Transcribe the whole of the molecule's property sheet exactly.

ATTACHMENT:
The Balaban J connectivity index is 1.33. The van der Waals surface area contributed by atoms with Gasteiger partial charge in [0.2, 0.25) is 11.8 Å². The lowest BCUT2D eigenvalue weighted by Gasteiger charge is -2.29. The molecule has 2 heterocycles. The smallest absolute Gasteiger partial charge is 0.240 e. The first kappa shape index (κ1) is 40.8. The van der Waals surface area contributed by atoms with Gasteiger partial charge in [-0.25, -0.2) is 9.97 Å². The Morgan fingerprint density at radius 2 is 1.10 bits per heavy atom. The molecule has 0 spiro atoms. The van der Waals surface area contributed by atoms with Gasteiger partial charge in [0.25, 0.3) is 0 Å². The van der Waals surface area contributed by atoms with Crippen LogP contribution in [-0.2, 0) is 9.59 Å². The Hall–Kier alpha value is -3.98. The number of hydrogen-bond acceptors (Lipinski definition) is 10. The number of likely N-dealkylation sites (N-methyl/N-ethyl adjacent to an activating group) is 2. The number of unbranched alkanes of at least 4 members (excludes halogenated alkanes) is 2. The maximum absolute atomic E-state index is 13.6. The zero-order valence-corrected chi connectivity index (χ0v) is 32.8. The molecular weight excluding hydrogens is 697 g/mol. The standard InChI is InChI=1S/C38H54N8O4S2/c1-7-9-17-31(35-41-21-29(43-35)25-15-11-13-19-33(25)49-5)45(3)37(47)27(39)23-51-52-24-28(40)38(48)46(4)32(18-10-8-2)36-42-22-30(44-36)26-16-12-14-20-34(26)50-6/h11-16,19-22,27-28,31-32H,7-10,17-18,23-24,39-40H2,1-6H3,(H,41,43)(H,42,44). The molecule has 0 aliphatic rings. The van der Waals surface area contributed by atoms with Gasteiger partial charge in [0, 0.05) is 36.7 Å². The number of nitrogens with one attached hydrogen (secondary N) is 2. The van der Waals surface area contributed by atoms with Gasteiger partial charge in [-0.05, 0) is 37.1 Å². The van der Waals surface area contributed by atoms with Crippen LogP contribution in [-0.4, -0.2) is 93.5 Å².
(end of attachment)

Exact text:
The Balaban J connectivity index is 1.33. The van der Waals surface area contributed by atoms with Gasteiger partial charge in [0.2, 0.25) is 11.8 Å². The lowest BCUT2D eigenvalue weighted by Gasteiger charge is -2.29. The molecule has 2 heterocycles. The smallest absolute Gasteiger partial charge is 0.240 e. The first kappa shape index (κ1) is 40.8. The van der Waals surface area contributed by atoms with Gasteiger partial charge in [-0.25, -0.2) is 9.97 Å². The Morgan fingerprint density at radius 2 is 1.10 bits per heavy atom. The molecule has 0 spiro atoms. The van der Waals surface area contributed by atoms with Gasteiger partial charge in [0.25, 0.3) is 0 Å². The van der Waals surface area contributed by atoms with Crippen LogP contribution in [-0.2, 0) is 9.59 Å². The Hall–Kier alpha value is -3.98. The number of hydrogen-bond acceptors (Lipinski definition) is 10. The number of likely N-dealkylation sites (N-methyl/N-ethyl adjacent to an activating group) is 2. The number of unbranched alkanes of at least 4 members (excludes halogenated alkanes) is 2. The maximum absolute atomic E-state index is 13.6. The zero-order valence-corrected chi connectivity index (χ0v) is 32.8. The molecular weight excluding hydrogens is 697 g/mol. The standard InChI is InChI=1S/C38H54N8O4S2/c1-7-9-17-31(35-41-21-29(43-35)25-15-11-13-19-33(25)49-5)45(3)37(47)27(39)23-51-52-24-28(40)38(48)46(4)32(18-10-8-2)36-42-22-30(44-36)26-16-12-14-20-34(26)50-6/h11-16,19-22,27-28,31-32H,7-10,17-18,23-24,39-40H2,1-6H3,(H,41,43)(H,42,44). The molecule has 0 aliphatic rings. The van der Waals surface area contributed by atoms with Gasteiger partial charge in [0, 0.05) is 36.7 Å². The number of nitrogens with one attached hydrogen (secondary N) is 2. The van der Waals surface area contributed by atoms with Gasteiger partial charge in [-0.05, 0) is 37.1 Å². The van der Waals surface area contributed by atoms with Crippen LogP contribution in [-0.4, -0.2) is 93.5 Å².